A second challenge in determining the thermal conductance of a TES is in dealing with weak-link effects. This typical procedure used to fit for G assumes the device’s critical current is constant with temperature for T b <T c . While this is a fair approximation for the 140 μm square TESs, it is no longer appropriate for small devices where weak-link behavior becomes stronger as the length scale, i.e. TES size, decreases. This highly current-dependent transition shape makes the determination of G challenging [11], as we no longer expect our data to be consistent with (1) globally. To accurately interpret measurements, it is crucial to calculate G at many discrete points through the TES transition by iterating the procedure described earlier in this section for many TES resistances.

Since our data is no longer consistent with (1) globally, due to the current-dependence in the transition (e.g., see Fig. 1e), at the highest bath temperatures the measured power is higher than (1) would predict (Fig. 2). Therefore, one must select a subset of points in which to do the curve fitting. Since it can be very difficult to know which points should be included in the fit, a more accurate method, if the dominant mode for the thermal conductance is clear, is to fix the exponent in the fit. When determining what value to fix the exponent, n, we used input from previous data and devices of varying sizes (see Sect. 3). Based on this study we concluded that the Kapitza coupling dominates the thermal conductance between the TES and substrate. This conclusion only holds for data from devices with absorbers and fabricated on solid substrates (as opposed to membranes).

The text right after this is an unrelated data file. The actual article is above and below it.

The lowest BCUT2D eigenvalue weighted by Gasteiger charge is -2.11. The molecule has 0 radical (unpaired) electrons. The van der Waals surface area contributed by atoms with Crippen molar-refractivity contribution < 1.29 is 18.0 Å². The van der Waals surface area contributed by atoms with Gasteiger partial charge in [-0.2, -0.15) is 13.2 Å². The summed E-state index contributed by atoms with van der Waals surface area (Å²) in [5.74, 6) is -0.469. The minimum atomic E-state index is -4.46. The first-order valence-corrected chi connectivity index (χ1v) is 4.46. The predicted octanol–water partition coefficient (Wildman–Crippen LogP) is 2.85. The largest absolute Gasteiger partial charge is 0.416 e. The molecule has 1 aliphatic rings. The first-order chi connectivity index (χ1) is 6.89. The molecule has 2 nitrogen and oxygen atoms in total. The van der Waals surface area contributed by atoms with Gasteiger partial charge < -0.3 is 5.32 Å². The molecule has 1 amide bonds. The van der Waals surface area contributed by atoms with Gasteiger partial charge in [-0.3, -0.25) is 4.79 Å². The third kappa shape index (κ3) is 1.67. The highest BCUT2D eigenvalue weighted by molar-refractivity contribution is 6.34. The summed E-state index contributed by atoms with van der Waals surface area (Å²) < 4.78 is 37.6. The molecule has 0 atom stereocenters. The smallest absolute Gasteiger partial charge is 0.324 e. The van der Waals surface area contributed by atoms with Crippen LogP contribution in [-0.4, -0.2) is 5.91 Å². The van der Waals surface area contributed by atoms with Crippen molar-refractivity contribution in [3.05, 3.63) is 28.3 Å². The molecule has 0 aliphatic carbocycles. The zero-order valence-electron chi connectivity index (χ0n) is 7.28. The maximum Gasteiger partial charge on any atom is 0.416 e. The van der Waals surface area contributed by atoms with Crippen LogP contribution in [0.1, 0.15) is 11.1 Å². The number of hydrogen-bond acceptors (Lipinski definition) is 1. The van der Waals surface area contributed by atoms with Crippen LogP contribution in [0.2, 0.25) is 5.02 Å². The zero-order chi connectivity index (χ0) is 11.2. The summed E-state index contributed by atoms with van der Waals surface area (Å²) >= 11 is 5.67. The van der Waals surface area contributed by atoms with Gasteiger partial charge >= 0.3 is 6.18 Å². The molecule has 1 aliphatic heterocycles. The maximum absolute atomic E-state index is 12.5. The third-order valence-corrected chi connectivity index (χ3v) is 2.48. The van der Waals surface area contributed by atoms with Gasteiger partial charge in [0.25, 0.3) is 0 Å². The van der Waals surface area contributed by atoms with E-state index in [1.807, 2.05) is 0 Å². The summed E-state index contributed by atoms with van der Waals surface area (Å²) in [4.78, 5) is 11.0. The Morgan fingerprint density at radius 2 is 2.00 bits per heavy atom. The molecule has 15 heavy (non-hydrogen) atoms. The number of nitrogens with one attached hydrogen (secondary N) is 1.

Fig. 2

(Color online) Power versus temperature plots for a 12 μm (left) and 50 μm (right) TES. The points are derived from I–V curves, at 10% R/R n (red), 50% R/R n (green) and 80% R/R n (blue). The dotted lines are fits to the data, of the form given in (1), where the exponent is allowed to float while the solid lines correspond to fits with a fixed exponent, n=4 (consistent with dominant contribution to G coming from Kapitza coupling). The derived G (100 mK) value is given for each of the n=4 curves. The best-fit effective transition temperature varies by ∼40 mK (or ∼25%) on the 12 μm device but are much more constant in the 50 μm device. Also note how the data trails off the fit curve at high temperatures for all 12 μm curves, but only the 50 μm curve corresponding to points lowest in the transition

We calculate the device heat capacity, C, by measuring the intrinsic pulse fall time, τ, above the transition temperature, where there is minimal influence from electrothermal feedback due to the readout circuit, where C(T)=τ(T)G(T). Therefore we can verify that we determine the correct thermal conductance by comparing the calculated and expected heat capacity, which is calculated based on the measured absorber and TES volume and material properties. When fixing the exponent, the calculated heat capacity is consistent with expectation, for all but the smallest sized devices (Fig. 3). Thus, in the presence of weak-link effects, the best G estimate is made by fixing the exponent, when the coupling physics is known, and only using the points measured at the lowest bath temperatures.